The Sadness                I am currently haunted by the fragility of life. I am convinced Mother Nature will have the last laugh. I am repulsed by those who govern, I feel as if I live in a nation of pigs, moved to action solely by the dollar—and there is no amount of scrubbing, scouring, polishing, bleaching, that will bring us to clean or make order out of this chaos. What does it mean to live in a society? Is it not up to our government to care for and protect its citizenry? Is a beefed up, cutting edge, ever-ready military all that government can do or cares to do? I wish every day for a leader to emerge, to help us, guide us, reassure us in some fashion—and there is none.

 

photo credit: tumblr

 

the french lady

 

 

I work for a french woman who owns a long standing, high-end Key West boutique. Sabine is effortlessly chic, charming, successful, a diva for certain–but a diva with arms so wide she could take half of Key West to her bosom. I have watched her outfit the Key West wealthy, the tourist, the passerby who is drawn into her shop by the tantalizing goods perfectly displayed in the wide window. Her accent is alluring, cementing her charm while allowing her unrecognized sarcasm should the occasional customer question her taste or her wares. I am devoted to Sabine. She has taken me under her wing and schooled me in fashion and retailing, and more importantly, she has schooled me in the challenges a single woman (well past her prime) must face in hurricane vulnerable Key West. She was on vacation in France when Irma met the Keys and her beach house on the Atlantic took a terrible hit, but like the grand dame herself, her home stood strong and lives to meet the challenges of another season.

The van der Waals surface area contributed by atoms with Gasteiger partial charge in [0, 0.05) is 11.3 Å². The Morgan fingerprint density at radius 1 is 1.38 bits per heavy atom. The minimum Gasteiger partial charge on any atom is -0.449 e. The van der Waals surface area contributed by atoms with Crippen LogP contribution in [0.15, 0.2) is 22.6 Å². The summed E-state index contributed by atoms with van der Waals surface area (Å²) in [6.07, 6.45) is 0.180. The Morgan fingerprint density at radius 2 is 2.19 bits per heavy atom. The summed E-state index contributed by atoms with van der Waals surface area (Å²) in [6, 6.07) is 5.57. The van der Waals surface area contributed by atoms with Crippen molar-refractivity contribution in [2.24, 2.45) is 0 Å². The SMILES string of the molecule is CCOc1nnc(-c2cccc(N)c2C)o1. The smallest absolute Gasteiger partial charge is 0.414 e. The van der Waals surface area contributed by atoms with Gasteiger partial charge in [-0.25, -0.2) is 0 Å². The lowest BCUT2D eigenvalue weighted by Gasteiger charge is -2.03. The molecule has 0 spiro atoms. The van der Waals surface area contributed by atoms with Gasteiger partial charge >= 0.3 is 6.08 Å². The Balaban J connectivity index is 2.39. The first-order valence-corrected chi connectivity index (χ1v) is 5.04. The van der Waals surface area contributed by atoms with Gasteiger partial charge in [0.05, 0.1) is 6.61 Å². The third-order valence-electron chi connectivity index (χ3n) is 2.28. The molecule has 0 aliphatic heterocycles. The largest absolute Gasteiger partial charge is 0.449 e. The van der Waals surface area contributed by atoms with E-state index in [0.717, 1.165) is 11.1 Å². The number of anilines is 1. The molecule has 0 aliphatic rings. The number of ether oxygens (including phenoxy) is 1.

Sabine called me after the storm to check on both my safety and anxiety. We talked for some time and not particularly about the hurricane devastation, but rather about the uncertainty before the storm, the constant fretting, the do-I-stay or do-I-go decision that only those who face impending danger can understand. Second to family and pets, the love of one’s home is paramount. Home is security, a sanctuary, a respite from a complicated and uncertain world, and Sabine understands that if you are alone, it is all that is dear to you. “How do you walk away from that?” she asked. “How do you leave your baby behind and hope for the best?”

“It is the price we pay to live in paradise,” she told me. “It is island life. It is the housing compromise we have made, our choice, our hardship. It will be a difficult year, but it is what makes us resilient, strong, different. And different is good, my dear, for who wants to be like everybody else,” she asked with her french-filled, fancy laugh.

Thank you, Sabine. Thank you for your mentoring, your hand holding, your grace, and your unflappable island sensibilities. I do live in paradise, made so not only by lofty palms but by compassionate people, a one human family. I live in a paradise currently in the processes of resurrection and renewal. Key West strong.